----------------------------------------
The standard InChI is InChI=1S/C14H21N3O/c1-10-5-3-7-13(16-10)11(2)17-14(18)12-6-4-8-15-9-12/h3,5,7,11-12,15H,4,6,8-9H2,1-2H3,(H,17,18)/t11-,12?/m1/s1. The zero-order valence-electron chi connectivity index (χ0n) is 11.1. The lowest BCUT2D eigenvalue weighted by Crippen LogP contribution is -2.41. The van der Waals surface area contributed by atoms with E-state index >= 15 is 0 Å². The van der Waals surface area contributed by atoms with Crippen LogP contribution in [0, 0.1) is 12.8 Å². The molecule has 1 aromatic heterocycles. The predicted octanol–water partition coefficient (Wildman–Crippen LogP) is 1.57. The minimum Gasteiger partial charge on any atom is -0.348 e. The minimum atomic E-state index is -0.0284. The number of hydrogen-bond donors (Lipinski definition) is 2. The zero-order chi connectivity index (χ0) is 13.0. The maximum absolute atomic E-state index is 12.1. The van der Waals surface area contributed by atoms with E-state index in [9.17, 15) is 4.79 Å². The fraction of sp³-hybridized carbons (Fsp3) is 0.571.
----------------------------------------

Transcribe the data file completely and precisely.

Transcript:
The standard InChI is InChI=1S/C14H21N3O/c1-10-5-3-7-13(16-10)11(2)17-14(18)12-6-4-8-15-9-12/h3,5,7,11-12,15H,4,6,8-9H2,1-2H3,(H,17,18)/t11-,12?/m1/s1. The zero-order valence-electron chi connectivity index (χ0n) is 11.1. The lowest BCUT2D eigenvalue weighted by Crippen LogP contribution is -2.41. The van der Waals surface area contributed by atoms with E-state index >= 15 is 0 Å². The van der Waals surface area contributed by atoms with Crippen LogP contribution in [0, 0.1) is 12.8 Å². The molecule has 1 aromatic heterocycles. The predicted octanol–water partition coefficient (Wildman–Crippen LogP) is 1.57. The minimum Gasteiger partial charge on any atom is -0.348 e. The minimum atomic E-state index is -0.0284. The number of hydrogen-bond donors (Lipinski definition) is 2. The zero-order chi connectivity index (χ0) is 13.0. The maximum absolute atomic E-state index is 12.1. The van der Waals surface area contributed by atoms with E-state index in [9.17, 15) is 4.79 Å². The fraction of sp³-hybridized carbons (Fsp3) is 0.571.